Binay graduated and spent the next few years practising community law among the city's poor, this being the era in which the post-independence Philippines was subject to considerable internal tension (student unrest and Communist insurgency) and external intervention (CIA meddling), with the US-backed Ferdinand Marcos beginning his tenure as president and de facto dictator for the next two decades. It was during this period that Binay was imprisoned following the introduction of marshal law and state action against pro-democracy campaigners. Binay the lawyer remained committed to his human rights work and campaigning for the reintroduction of popular democracy against the kleptocratic and increasingly draconian Marcos regime (the so-called 'New Society' of constitutional authoritarianism).

With the resumption of popular rule following the ESDA revolution of 1986, Binay was installed as the officer in charge of the City of Makati under the transitional government of Cory Aquino, before securing three more terms as mayor, the only impediment to a fourth term coming in the form of term limits in 1998 (where his wife temporarily replaced him).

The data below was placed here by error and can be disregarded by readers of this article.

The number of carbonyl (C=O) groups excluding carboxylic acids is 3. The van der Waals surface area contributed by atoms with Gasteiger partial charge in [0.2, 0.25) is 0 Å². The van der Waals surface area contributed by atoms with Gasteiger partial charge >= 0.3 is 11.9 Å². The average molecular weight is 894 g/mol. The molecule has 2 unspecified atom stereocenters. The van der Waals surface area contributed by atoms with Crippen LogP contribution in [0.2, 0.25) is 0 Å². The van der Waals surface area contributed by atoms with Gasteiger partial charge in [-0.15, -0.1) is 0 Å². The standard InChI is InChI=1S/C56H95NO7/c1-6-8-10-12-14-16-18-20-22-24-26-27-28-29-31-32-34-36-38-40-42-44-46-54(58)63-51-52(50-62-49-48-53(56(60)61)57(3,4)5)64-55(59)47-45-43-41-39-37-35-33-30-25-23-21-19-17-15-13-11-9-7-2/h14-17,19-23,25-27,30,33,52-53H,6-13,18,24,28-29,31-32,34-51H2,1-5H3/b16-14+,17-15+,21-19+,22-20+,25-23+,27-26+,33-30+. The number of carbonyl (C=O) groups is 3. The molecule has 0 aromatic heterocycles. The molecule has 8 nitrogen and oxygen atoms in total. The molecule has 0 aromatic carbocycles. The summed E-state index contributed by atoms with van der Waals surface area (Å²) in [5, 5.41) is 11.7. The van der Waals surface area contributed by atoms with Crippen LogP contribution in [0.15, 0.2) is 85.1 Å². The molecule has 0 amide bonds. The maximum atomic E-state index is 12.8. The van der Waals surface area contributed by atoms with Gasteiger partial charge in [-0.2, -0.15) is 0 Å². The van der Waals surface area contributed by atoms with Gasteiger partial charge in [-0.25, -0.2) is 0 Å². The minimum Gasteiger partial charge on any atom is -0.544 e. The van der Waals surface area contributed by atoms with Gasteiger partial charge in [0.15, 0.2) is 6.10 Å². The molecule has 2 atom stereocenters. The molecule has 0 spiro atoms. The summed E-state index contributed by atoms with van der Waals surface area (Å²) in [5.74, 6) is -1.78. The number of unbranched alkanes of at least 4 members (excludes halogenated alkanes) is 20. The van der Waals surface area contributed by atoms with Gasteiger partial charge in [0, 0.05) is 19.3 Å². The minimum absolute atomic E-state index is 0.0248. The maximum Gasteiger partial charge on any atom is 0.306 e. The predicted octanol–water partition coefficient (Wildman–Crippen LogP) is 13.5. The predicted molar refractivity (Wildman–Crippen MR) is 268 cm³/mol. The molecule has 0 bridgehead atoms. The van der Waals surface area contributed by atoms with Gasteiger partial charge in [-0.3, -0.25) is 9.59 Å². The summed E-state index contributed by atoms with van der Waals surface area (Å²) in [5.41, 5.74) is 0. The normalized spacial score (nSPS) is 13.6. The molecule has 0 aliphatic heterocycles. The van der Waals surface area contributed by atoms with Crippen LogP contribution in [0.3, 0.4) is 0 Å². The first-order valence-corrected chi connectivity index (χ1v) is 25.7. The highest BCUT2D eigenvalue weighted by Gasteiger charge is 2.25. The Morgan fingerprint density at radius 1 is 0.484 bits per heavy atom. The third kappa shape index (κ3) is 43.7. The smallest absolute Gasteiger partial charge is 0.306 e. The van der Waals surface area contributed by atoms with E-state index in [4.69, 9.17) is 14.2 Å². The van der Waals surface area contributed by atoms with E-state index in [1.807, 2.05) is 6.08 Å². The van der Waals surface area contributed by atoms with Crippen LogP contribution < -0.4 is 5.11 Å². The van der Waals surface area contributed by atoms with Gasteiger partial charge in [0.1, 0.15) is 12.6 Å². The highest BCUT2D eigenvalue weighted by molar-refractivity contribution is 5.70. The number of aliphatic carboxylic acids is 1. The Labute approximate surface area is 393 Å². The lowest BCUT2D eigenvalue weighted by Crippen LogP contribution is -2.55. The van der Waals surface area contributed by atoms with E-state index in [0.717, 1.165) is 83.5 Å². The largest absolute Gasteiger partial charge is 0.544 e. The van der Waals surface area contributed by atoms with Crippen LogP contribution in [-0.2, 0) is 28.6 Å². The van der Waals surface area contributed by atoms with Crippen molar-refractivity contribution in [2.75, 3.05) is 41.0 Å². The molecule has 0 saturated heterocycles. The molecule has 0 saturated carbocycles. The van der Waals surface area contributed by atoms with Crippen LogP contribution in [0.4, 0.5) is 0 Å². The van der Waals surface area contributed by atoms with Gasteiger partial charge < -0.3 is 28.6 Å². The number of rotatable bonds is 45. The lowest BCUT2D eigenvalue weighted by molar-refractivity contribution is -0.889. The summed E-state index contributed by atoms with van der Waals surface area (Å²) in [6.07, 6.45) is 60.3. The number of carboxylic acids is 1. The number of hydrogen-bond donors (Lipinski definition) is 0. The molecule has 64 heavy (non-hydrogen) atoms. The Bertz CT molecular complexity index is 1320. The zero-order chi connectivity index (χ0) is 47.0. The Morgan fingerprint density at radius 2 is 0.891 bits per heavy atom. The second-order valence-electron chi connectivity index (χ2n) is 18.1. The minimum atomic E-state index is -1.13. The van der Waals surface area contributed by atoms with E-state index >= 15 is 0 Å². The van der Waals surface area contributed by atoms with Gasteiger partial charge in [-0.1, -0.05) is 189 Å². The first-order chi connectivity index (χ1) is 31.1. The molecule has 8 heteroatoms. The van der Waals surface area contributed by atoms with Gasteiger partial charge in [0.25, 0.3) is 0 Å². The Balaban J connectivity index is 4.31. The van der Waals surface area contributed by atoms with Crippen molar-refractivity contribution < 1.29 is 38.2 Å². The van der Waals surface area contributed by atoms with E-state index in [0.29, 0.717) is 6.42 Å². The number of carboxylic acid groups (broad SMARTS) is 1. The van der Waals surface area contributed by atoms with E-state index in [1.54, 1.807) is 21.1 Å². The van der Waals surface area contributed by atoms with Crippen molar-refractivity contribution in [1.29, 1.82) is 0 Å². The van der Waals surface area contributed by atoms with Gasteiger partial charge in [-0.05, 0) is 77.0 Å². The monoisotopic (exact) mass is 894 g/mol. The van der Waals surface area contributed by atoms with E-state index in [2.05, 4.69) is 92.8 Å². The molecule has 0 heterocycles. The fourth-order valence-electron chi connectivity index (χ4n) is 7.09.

It is his stewardship of the city he found in near-bankruptcy that his earned him his reputation as a financially sound innovator in city governance, emerging as the most prominent mayor in the Philippines during this period as a result. Since overcoming the budget deficits he inherited on becoming mayor, as well as overseeing the upgrading of the city to a higher tier authority, Binay has transformed Makati into the country's leading municipality for e-governance, heralding the council's work towards paper-less transactions.

However, success can also provoke jealousy and begat enemies and Binay is certainly not short of these, as recent events have shown. Binay's popular touch with the city's poor and light touch approach to the business sector that has seen him traverse the communal divide in the highly polarised community may also contribute to this. The city is indeed notable for the pass porting of funds to finance special education and healthcare programmes for its poorest inhabitants. Furthermore, Binay belongs to the Philippine Democratic Party-National Struggle, which played a leading role in campaigning for the restoration of democracy in 1986 but is now regarded as small yet influential opposition party.